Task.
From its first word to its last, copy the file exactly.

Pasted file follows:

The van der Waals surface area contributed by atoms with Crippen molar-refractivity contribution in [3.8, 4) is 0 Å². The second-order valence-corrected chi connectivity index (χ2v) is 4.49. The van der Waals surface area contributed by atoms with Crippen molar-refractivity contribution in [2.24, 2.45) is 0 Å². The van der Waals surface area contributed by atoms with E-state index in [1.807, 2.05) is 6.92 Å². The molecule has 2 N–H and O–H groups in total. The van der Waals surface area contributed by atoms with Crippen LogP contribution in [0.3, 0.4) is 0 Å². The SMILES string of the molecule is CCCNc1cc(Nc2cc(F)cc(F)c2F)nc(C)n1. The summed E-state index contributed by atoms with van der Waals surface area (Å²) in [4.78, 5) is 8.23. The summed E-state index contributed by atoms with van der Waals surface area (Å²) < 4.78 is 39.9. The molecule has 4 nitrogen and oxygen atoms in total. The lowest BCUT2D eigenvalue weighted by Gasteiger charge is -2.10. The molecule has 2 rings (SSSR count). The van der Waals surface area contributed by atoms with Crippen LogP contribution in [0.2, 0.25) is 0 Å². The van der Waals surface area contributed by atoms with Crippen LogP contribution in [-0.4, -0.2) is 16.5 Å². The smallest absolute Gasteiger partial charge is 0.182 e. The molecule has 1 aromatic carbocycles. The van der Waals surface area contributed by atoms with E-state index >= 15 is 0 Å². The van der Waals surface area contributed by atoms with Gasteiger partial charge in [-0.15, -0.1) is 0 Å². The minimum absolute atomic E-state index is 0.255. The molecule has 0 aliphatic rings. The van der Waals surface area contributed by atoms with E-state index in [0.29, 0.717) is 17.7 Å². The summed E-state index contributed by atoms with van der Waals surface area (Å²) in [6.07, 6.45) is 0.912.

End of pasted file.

The van der Waals surface area contributed by atoms with Crippen molar-refractivity contribution in [3.8, 4) is 0 Å². The second-order valence-corrected chi connectivity index (χ2v) is 4.49. The van der Waals surface area contributed by atoms with Crippen molar-refractivity contribution in [2.24, 2.45) is 0 Å². The van der Waals surface area contributed by atoms with E-state index in [1.807, 2.05) is 6.92 Å². The molecule has 2 N–H and O–H groups in total. The van der Waals surface area contributed by atoms with Crippen LogP contribution in [0.3, 0.4) is 0 Å². The SMILES string of the molecule is CCCNc1cc(Nc2cc(F)cc(F)c2F)nc(C)n1. The summed E-state index contributed by atoms with van der Waals surface area (Å²) in [4.78, 5) is 8.23. The summed E-state index contributed by atoms with van der Waals surface area (Å²) < 4.78 is 39.9. The molecule has 4 nitrogen and oxygen atoms in total. The lowest BCUT2D eigenvalue weighted by Gasteiger charge is -2.10. The molecule has 2 rings (SSSR count). The van der Waals surface area contributed by atoms with Crippen LogP contribution in [0.2, 0.25) is 0 Å². The van der Waals surface area contributed by atoms with Crippen LogP contribution in [-0.4, -0.2) is 16.5 Å². The smallest absolute Gasteiger partial charge is 0.182 e. The molecule has 1 aromatic carbocycles. The van der Waals surface area contributed by atoms with E-state index >= 15 is 0 Å². The van der Waals surface area contributed by atoms with Gasteiger partial charge in [-0.15, -0.1) is 0 Å². The minimum absolute atomic E-state index is 0.255. The molecule has 0 aliphatic rings. The van der Waals surface area contributed by atoms with E-state index in [0.29, 0.717) is 17.7 Å². The summed E-state index contributed by atoms with van der Waals surface area (Å²) in [6.07, 6.45) is 0.912.